Guest Post: “I Walked with a Somnambulist and Marched with a Madman”: Heym’s and Wiene’s Uncanny Submersions

The following post is by Morgan Blair, an undergraduate from the University of Louisville, and it deals with the concept of the uncanny as it is utilized by writer Georg Heym and director Robert Wiene. The uncanny itself is an important facet to consider when studying the paranormal, particularly ghosts and hauntings. Morgan’s post provides an intriguing look at Freud’s theory and presents an understanding that merits further consideration.

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Del Toro and the Haunted War

Written by Kameron McBride

“What is a ghost? A tragedy condemned to repeat itself time and again? An instant of pain, perhaps. Something dead which still seems to be alive. An emotion suspended in time. Like a blurred photograph. Like an insect trapped in amber.”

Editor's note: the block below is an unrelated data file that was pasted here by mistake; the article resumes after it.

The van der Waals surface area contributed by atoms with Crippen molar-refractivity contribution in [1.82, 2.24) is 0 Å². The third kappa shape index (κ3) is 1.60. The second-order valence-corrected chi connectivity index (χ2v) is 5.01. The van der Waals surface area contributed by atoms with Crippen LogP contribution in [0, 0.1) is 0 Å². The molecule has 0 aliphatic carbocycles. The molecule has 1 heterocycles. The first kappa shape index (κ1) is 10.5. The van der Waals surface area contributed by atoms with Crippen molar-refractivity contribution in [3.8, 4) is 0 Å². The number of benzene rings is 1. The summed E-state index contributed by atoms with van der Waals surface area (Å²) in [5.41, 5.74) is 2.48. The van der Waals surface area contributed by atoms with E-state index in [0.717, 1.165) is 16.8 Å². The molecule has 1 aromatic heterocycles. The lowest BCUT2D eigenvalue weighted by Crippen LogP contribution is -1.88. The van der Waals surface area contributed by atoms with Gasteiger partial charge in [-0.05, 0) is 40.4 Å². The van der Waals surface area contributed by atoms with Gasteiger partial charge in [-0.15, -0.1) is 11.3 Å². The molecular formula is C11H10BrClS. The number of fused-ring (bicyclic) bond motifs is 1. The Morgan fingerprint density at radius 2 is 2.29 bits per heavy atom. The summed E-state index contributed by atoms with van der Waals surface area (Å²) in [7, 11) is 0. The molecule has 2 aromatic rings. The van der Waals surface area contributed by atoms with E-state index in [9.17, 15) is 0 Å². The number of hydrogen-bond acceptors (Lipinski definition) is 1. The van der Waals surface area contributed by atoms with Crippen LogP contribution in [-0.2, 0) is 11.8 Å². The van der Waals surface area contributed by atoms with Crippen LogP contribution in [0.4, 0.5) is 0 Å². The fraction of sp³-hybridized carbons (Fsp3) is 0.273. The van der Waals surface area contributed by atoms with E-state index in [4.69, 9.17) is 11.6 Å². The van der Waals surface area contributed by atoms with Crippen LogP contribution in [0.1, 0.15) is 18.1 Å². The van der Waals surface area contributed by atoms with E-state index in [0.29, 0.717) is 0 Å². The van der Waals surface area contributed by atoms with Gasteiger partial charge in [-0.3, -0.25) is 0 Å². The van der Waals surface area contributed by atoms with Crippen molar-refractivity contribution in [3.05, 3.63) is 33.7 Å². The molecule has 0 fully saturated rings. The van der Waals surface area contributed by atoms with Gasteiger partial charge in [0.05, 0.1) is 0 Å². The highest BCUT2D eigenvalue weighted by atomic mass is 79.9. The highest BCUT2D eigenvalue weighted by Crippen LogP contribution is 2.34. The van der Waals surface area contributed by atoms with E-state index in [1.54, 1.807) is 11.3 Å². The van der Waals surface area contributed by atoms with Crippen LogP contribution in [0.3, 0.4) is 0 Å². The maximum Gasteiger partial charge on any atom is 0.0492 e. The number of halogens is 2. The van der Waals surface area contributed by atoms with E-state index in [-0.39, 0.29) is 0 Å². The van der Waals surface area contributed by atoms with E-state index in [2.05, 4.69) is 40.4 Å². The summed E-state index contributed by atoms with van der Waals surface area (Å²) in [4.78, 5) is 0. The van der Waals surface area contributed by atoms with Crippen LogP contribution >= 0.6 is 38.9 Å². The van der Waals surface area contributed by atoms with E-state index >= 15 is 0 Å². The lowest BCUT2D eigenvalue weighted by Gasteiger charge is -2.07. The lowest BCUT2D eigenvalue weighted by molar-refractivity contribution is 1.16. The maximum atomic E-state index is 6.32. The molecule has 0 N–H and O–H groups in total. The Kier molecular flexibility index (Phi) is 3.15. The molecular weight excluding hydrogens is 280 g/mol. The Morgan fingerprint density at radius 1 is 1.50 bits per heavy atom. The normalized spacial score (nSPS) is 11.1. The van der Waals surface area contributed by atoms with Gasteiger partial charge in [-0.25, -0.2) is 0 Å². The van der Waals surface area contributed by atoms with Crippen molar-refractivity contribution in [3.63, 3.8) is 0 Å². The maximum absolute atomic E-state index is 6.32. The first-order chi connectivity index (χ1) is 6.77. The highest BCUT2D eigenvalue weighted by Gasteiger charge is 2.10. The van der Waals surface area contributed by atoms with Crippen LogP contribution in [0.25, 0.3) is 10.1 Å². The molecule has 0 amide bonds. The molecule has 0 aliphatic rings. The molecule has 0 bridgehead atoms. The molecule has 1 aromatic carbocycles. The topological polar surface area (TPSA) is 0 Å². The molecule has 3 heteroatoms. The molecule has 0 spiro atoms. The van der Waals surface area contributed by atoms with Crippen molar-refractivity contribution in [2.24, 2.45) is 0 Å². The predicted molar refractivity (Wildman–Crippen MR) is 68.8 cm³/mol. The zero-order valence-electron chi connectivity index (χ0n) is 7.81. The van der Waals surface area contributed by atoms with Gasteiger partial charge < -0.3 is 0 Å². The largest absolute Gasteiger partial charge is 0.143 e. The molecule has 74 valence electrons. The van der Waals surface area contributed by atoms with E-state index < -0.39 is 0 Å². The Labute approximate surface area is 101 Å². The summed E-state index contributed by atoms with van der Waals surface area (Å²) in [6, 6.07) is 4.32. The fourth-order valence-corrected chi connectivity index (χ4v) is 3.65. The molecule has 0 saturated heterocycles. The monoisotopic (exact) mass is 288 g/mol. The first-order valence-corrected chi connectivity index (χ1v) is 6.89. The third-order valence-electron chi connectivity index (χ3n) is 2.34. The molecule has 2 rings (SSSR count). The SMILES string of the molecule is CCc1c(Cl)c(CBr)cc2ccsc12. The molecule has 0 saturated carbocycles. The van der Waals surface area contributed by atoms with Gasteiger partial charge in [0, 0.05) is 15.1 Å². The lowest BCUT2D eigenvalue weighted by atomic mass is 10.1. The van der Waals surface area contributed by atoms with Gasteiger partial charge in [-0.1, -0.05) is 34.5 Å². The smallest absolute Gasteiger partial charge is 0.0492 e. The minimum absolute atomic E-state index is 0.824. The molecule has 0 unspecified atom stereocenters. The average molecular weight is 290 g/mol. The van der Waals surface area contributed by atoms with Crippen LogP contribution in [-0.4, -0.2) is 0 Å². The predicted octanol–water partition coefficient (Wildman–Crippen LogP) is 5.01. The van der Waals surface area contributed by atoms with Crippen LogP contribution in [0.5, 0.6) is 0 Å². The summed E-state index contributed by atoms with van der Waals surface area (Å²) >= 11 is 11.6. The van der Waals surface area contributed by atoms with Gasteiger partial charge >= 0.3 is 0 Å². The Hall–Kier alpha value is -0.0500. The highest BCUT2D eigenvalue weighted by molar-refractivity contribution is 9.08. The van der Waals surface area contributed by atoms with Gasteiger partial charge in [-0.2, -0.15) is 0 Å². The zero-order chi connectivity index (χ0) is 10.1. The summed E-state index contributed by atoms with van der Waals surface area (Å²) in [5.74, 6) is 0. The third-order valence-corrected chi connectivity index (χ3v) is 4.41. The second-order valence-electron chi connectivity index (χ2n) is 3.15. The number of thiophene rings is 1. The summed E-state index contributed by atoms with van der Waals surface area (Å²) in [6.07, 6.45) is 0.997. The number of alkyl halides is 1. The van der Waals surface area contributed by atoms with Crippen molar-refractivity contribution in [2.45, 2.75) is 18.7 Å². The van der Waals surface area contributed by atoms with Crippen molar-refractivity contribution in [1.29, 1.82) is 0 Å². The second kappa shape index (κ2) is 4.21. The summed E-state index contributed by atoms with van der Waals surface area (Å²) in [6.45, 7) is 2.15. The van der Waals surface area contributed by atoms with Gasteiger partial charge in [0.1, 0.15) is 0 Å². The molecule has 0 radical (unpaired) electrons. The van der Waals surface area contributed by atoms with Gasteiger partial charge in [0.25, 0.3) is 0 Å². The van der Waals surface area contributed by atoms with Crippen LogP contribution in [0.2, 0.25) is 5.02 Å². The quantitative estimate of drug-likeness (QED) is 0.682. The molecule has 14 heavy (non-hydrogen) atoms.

This opening narration, spoken by the great Federico Luppi, begins Guillermo Del Toro’s 2001 film El Espinazo Del Diablo (The Devil’s Backbone), a ghost story set during the Spanish Civil War. The story centers around a 12-year-old boy named Carlos (Fernando Tielve) who is sent to an orphanage after his father dies fighting for the Reds in the war. The orphanage is run by Dr. Casares (Luppi) and Carmen (Marisa Paredes) who shelter children of the Republican militia. The orphanage itself is set in the middle of a vast desert, the nearest town miles away and filled with fascist supporters, meaning that the orphans are completely isolated in an island surrounded by danger.

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